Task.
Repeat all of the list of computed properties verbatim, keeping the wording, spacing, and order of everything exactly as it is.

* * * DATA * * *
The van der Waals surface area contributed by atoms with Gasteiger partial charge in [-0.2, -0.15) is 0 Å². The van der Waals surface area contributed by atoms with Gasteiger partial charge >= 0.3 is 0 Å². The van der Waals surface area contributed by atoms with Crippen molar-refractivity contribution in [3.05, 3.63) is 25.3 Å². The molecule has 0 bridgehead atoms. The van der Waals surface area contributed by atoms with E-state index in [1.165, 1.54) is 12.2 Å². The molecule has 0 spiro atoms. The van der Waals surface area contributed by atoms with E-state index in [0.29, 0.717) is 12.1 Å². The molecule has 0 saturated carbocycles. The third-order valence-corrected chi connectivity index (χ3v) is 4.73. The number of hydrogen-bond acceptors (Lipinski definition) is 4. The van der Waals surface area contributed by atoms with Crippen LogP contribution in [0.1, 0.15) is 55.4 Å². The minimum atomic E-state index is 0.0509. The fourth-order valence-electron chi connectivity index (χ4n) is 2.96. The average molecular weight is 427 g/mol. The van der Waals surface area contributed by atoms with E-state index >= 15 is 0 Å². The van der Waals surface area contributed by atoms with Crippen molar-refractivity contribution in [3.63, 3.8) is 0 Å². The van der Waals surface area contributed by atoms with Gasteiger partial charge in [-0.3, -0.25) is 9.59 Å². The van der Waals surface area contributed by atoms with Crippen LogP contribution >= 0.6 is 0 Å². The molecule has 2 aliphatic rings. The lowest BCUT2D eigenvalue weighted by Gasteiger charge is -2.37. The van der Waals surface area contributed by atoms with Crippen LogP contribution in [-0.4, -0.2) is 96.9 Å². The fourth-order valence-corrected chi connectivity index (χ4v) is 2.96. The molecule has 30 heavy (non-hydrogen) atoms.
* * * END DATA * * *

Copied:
The van der Waals surface area contributed by atoms with Gasteiger partial charge in [-0.2, -0.15) is 0 Å². The van der Waals surface area contributed by atoms with Gasteiger partial charge >= 0.3 is 0 Å². The van der Waals surface area contributed by atoms with Crippen molar-refractivity contribution in [3.05, 3.63) is 25.3 Å². The molecule has 0 bridgehead atoms. The van der Waals surface area contributed by atoms with E-state index in [1.165, 1.54) is 12.2 Å². The molecule has 0 spiro atoms. The van der Waals surface area contributed by atoms with E-state index in [0.29, 0.717) is 12.1 Å². The molecule has 0 saturated carbocycles. The third-order valence-corrected chi connectivity index (χ3v) is 4.73. The number of hydrogen-bond acceptors (Lipinski definition) is 4. The van der Waals surface area contributed by atoms with Crippen LogP contribution in [0.1, 0.15) is 55.4 Å². The minimum atomic E-state index is 0.0509. The fourth-order valence-electron chi connectivity index (χ4n) is 2.96. The average molecular weight is 427 g/mol. The van der Waals surface area contributed by atoms with E-state index >= 15 is 0 Å². The van der Waals surface area contributed by atoms with Crippen molar-refractivity contribution in [3.63, 3.8) is 0 Å². The van der Waals surface area contributed by atoms with Gasteiger partial charge in [-0.3, -0.25) is 9.59 Å². The van der Waals surface area contributed by atoms with Crippen LogP contribution >= 0.6 is 0 Å². The molecule has 2 aliphatic rings. The lowest BCUT2D eigenvalue weighted by Gasteiger charge is -2.37. The van der Waals surface area contributed by atoms with Crippen LogP contribution in [-0.4, -0.2) is 96.9 Å². The fourth-order valence-corrected chi connectivity index (χ4v) is 2.96. The molecule has 30 heavy (non-hydrogen) atoms.